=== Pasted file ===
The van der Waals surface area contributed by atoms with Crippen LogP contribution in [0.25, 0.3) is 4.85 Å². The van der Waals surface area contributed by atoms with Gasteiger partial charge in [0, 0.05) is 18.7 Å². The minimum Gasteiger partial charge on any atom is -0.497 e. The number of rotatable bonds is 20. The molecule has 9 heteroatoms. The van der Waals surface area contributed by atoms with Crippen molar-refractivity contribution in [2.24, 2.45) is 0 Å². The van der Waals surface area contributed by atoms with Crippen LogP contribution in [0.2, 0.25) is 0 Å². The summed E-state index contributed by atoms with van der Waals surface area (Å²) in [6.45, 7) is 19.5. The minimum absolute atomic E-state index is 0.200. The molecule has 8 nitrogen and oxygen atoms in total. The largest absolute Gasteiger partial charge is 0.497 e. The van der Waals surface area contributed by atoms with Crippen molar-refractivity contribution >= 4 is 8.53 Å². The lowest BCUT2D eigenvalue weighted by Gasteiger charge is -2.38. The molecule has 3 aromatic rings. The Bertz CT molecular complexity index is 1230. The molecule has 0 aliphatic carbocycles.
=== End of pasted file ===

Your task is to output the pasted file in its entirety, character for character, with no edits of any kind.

The van der Waals surface area contributed by atoms with Crippen LogP contribution in [0.25, 0.3) is 4.85 Å². The van der Waals surface area contributed by atoms with Gasteiger partial charge in [0, 0.05) is 18.7 Å². The minimum Gasteiger partial charge on any atom is -0.497 e. The number of rotatable bonds is 20. The molecule has 9 heteroatoms. The van der Waals surface area contributed by atoms with Crippen molar-refractivity contribution in [2.24, 2.45) is 0 Å². The van der Waals surface area contributed by atoms with Crippen LogP contribution in [0.2, 0.25) is 0 Å². The summed E-state index contributed by atoms with van der Waals surface area (Å²) in [6.45, 7) is 19.5. The minimum absolute atomic E-state index is 0.200. The molecule has 8 nitrogen and oxygen atoms in total. The largest absolute Gasteiger partial charge is 0.497 e. The van der Waals surface area contributed by atoms with Crippen molar-refractivity contribution >= 4 is 8.53 Å². The lowest BCUT2D eigenvalue weighted by Gasteiger charge is -2.38. The molecule has 3 aromatic rings. The Bertz CT molecular complexity index is 1230. The molecule has 0 aliphatic carbocycles.